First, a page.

Women Refugee Photographers in Britain after 1933
During the 1930s, more than 70,000 refugees came to Britain from Nazi-dominated Europe. Amongst those escaping anti-Semitic and political persecution were a surprising number of women photographers. These women brought fresh, modernist perspectives that opened up British photography in the decades that followed.
Another Eye is the first UK exhibition to bring together work by this group of women, and explore their collective influence on British photography. It is an opportunity to see original prints and work by established photographers Dorothy Bohm, Gerti Deutsch, Elsbeth Juda, Lotte Meitner-Graf, Lucia Moholy, Gerty Simon and Edith Tudor-Hart, and to discover work by Inge Ader, Anneli Bunyard, Elisabeth Chat, Laelia Goehr, Lisel Haas, Heidi Heimann, Erika Koch, Betti Mautner, Bertl Sachsel and Lore Lisbeth Waller.
Berlin/London: The Lost Photographs of Gerty Simon
The Wiener Holocaust Library received a large number of Gerty Simon’s original prints of portraits taken in Berlin and London from the estate of her son Bernard (Bernd), along with documents relating to her life and work. In 2019, The Wiener Holocaust Library staged an exhibition on Gerty Simon’s life and work featuring many of her original prints.
In 2021, a version of the exhibition will be shown at Villa Liebermann, where, for the first time in 80 years, the work of this pioneering photographer will be brought to public attention in Berlin.
As amply demonstrated by the recent show at Four Corners, London, John Heartfield (1891–1968) was one of the most important and innovative political satirical artists to use his work to oppose Fascism. His posters and book covers for the Malik-Verlag and magazine covers for the Arbeiter-Illustrierte-Zeitung (AIZ) are essential components of the political iconography of the Weimar Republic as well as of anti-Fascist exile, both in Prague and in London.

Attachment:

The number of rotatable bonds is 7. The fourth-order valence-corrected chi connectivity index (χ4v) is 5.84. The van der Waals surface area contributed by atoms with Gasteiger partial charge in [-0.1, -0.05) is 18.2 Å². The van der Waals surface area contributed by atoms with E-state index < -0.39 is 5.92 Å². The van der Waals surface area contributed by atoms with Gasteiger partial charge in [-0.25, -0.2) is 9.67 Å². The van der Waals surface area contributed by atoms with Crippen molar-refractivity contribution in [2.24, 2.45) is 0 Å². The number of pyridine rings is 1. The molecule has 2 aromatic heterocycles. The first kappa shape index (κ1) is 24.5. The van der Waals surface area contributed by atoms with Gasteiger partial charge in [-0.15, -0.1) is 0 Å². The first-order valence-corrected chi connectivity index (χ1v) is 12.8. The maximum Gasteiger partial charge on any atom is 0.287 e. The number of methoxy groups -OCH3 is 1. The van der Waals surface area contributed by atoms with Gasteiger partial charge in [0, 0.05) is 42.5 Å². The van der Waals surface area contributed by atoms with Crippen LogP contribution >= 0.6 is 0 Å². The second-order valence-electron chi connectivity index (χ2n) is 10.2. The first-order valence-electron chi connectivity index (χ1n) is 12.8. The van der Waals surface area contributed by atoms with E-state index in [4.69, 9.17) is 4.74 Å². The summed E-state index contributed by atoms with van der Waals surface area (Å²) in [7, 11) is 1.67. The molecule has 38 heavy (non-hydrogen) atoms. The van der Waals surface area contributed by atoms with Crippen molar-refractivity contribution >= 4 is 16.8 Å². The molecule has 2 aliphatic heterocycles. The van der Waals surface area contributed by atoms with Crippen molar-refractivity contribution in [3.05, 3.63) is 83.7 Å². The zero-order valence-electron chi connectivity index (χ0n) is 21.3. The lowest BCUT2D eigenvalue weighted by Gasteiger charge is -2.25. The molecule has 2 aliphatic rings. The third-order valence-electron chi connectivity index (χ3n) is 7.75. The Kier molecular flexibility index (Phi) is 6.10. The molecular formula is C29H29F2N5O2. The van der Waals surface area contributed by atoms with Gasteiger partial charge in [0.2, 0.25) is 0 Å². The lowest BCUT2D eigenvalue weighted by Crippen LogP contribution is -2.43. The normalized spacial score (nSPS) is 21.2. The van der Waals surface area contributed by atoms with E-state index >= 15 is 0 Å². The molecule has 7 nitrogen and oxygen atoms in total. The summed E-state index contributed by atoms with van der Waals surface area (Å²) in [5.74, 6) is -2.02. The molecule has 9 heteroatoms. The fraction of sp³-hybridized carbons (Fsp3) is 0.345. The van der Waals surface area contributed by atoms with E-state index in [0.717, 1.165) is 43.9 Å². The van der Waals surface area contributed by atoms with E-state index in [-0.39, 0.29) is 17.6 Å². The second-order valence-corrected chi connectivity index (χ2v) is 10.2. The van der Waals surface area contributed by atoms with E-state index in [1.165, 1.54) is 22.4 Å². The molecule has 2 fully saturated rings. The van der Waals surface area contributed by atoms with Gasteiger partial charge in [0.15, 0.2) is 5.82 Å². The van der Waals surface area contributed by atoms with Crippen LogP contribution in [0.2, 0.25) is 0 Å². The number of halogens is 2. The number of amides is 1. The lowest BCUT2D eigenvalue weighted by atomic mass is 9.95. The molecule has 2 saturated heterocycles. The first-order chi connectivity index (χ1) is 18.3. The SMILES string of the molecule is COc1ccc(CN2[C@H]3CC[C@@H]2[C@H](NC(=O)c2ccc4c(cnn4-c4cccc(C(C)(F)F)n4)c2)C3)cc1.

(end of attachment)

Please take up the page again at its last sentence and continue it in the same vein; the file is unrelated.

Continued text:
More than 6,000 works from Heartfield’s estate are preserved in the Art Collection at the Akademie der Künste in Berlin, over 4,000 of which are now accessible to the public online. Although the exhibition planned for the Akademie building on Pariser Platz has been adversely affected by the Coronavirus crisis, a virtual exhibition is now available under the title Cosmos Heartfield.
The Kitchener Camp
The Kitchener Camp has been largely forgotten today, but in 1939 this derelict army base on the Kent coast became the scene of an extraordinary rescue which saved 4,000 men from the Holocaust.
During Kristallnacht in November 1938, 25,000 – 30,000 Jewish men were arrested and incarcerated in concentration camps. They were subjected to starvation and torture, and hundreds died or were killed. A condition of release from the camps was that the men had to undertake to leave Germany immediately. As country after country refused to take more refugees, the Kitchener rescue began. It was founded and run by the same, mainly Jewish aid organisations that funded and coordinated the Kindertransport and Domestic Service Visa schemes.
This website has been created by Julia Crockatt to share the photographs of her grandmother, Laelia Goehr, one of the many women photographers who came to the UK in the 1930s as a Jewish refugee from Germany. She took up photography seriously when she started war work in the 1940s and continued until the 1980s.
Many of her photographs have been seen and published, such as her well-known portrait of her mentor, Bill Brandt; others are in the family archive and have not been seen for many years, if ever.